January 10, 2005
An Israeli diplomat says he hopes whoever is elected as the new president of the Palestinian National Authority on Sunday will not follow the terrorist policies of Yasser Arafat. Concern is growing, however, over recent comments made by the frontrunner for that office.
Mahmoud Abbas has been seen by both Israel and the United States as a moderate and welcomed by both nations as a possible successor to Arafat. But lately in his campaign for PNA headship, Abbas has been making promises that suggest he intends to follow in his late predecessor's footsteps.
Arye Mekel, the Consulate General of Israel in New York City, says he hopes the next Palestinian leader will follow a different path, "namely different than Arafat." He feels the past four decades under the direction of the former Palestinian leader and terrorist strongman have done his people little if any good.
"Whoever is elected," Mekel says, "I think they know that Arafat, who's been the leader 40 years, has brought them nothing. They still don't have a state, they still live in misery, and the entire world regards them as terrorists."
Several observers are finding increasing cause for concern about the man who would succeed Arafat. Israeli Deputy Prime Minister Ehud Olmert called Abbas's recent inflammatory reference to Israel as the "Zionist Enemy" intolerable and unacceptable. And Secretary of State Colin Powell has noted that he found the sight of Abbas being lifted onto the shoulders of a terrorist gunman recently "disturbing."
According to Abbas' campaign website, the Palestinian politician, who is also known as Abu Mazen, was born in Palestine but fled to Syria with his family after an armed Jewish organization attacked and subsequently occupied his home city of Safad. The site says at 12 years of age, the young refugee worked to support his family, and he later attended school in Syria, eventually earning a law degree at Damascus University.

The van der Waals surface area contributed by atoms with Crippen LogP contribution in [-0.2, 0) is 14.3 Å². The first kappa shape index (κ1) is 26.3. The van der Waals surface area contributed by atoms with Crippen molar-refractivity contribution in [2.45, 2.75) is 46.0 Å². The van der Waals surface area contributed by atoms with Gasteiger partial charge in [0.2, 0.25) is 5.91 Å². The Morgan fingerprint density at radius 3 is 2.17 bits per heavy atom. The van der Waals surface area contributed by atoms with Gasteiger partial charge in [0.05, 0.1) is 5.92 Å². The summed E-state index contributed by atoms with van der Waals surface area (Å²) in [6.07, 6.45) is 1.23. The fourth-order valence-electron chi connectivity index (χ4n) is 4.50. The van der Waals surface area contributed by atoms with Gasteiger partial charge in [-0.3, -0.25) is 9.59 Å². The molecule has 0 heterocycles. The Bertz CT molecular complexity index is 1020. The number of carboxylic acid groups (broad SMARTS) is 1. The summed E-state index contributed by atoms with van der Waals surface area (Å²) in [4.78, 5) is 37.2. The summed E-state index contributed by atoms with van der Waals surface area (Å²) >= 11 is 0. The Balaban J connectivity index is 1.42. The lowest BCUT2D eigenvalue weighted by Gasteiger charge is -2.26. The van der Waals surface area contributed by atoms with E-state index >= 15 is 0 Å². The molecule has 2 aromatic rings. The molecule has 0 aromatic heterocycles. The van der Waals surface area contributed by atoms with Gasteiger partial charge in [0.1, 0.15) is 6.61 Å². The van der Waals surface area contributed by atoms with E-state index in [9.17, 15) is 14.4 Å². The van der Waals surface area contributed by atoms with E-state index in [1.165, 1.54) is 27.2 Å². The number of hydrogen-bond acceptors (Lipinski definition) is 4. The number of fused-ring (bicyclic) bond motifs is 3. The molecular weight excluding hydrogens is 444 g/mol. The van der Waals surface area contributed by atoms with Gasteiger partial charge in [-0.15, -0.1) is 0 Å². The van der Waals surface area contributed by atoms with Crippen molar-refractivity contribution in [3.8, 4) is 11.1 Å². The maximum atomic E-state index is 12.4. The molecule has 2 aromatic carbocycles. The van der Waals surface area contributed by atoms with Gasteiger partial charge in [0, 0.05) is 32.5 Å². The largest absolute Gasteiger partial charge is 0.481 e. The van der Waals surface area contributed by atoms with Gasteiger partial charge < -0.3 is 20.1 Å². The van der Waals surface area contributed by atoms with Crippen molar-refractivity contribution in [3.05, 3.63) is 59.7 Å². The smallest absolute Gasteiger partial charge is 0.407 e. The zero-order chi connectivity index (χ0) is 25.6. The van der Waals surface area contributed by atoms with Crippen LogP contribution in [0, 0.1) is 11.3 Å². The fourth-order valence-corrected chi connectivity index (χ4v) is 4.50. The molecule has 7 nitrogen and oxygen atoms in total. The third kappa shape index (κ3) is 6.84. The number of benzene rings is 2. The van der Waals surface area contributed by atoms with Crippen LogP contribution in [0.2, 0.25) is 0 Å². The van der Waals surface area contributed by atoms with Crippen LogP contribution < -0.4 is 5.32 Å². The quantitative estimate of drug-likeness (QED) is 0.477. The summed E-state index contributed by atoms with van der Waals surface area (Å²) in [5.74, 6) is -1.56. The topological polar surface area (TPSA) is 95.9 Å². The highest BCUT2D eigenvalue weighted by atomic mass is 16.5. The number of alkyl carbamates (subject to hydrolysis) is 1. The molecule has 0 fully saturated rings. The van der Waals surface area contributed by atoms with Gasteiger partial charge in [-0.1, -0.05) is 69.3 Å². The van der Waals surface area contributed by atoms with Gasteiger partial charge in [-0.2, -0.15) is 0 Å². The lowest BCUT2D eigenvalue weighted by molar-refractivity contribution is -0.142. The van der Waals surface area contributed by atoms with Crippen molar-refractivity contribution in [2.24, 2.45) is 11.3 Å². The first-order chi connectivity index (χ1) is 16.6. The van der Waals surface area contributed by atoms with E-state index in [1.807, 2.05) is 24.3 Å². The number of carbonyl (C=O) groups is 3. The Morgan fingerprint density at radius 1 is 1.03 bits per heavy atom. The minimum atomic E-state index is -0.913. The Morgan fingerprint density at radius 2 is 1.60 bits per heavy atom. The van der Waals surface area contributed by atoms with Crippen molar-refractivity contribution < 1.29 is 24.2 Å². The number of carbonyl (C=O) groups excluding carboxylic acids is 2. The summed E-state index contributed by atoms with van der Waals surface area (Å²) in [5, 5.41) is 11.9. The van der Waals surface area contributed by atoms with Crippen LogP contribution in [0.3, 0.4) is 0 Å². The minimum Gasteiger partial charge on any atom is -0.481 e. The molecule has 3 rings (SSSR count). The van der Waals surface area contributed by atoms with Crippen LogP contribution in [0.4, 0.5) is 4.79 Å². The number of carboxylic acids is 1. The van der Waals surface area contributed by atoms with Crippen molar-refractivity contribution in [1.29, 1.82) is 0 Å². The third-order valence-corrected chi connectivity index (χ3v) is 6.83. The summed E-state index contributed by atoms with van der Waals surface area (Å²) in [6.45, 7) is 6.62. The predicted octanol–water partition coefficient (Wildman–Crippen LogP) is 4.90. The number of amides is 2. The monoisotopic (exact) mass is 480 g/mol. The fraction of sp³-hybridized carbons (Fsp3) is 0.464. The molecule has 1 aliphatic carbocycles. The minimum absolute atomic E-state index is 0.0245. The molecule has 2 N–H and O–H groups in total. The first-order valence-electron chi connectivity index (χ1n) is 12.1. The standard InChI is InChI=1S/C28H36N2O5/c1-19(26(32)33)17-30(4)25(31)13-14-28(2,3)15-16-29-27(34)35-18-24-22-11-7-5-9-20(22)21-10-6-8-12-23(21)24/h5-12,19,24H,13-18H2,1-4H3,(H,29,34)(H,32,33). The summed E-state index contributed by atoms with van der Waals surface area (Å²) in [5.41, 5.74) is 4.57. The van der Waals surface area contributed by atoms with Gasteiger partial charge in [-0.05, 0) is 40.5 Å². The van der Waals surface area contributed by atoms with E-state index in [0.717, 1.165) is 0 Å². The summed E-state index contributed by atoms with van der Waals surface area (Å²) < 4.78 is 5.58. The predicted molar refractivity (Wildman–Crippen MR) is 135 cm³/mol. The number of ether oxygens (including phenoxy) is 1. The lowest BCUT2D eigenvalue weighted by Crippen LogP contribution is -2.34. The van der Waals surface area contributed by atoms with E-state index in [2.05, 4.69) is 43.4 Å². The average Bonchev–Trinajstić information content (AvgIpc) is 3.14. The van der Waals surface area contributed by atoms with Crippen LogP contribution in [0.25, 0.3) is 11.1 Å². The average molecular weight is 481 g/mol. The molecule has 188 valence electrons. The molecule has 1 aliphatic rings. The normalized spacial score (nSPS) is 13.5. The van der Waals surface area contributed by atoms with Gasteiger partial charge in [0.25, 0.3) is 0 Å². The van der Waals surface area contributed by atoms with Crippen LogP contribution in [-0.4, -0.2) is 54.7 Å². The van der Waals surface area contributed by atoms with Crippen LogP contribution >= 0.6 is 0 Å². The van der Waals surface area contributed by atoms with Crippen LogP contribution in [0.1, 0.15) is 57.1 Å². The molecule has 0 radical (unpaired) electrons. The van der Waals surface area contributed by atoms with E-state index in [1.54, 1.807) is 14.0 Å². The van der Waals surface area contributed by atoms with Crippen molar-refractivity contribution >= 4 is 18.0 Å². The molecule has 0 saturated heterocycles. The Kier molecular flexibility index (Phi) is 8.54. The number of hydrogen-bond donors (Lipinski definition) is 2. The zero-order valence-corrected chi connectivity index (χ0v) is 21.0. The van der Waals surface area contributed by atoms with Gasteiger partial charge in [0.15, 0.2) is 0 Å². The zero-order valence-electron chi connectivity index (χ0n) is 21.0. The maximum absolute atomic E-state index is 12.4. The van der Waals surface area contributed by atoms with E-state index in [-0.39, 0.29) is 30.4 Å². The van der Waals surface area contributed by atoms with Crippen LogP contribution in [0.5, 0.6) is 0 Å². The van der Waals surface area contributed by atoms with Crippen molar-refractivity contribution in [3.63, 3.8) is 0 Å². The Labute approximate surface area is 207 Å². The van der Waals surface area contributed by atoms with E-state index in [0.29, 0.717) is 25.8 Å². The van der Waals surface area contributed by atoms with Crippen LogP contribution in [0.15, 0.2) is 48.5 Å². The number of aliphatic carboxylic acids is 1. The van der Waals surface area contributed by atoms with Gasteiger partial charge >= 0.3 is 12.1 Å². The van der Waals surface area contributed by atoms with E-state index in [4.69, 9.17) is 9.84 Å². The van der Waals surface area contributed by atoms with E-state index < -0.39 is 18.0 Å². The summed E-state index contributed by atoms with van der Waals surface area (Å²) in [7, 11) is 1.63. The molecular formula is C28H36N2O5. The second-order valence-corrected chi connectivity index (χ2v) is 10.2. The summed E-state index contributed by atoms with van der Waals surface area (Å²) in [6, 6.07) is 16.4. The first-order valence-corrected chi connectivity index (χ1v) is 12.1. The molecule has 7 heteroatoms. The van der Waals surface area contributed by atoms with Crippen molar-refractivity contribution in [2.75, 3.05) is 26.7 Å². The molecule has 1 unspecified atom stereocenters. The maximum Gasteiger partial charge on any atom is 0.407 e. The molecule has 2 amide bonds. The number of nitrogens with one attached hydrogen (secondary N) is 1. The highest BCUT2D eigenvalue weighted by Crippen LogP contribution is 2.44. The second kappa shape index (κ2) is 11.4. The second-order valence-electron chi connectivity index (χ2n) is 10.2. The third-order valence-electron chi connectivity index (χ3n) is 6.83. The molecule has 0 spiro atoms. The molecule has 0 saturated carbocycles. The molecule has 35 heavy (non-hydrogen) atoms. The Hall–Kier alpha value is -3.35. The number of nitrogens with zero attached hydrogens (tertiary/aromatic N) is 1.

The Palestinian refugee-turned-scholar went on to obtain his doctorate from the Orientalism Institute in Moscow in 1982, where the title of his doctoral thesis was "The Secret Liaisons between Nazi Germany and the Zionist Movement." For several years Abbas worked in the Ministry of Education in Qatar, until 1970, when he resigned to commit himself fully to Palestinian politics. Over the years, he has authored several books and articles, including "Zionism: Beginning and End," "Arch of Evil," "Racial and Religious Polarization in Israel," and other significant political studies.
Abbas served as chair of the elections committee of the first Palestinian elections between the years of 1996-2002 and was the first to occupy the newly-created position of the Palestinian National Authority Prime Minister in April 2003. He was elected Chairman of the Palestinian Liberation Organization in November of 2004, following the death of President Yasser Arafat.
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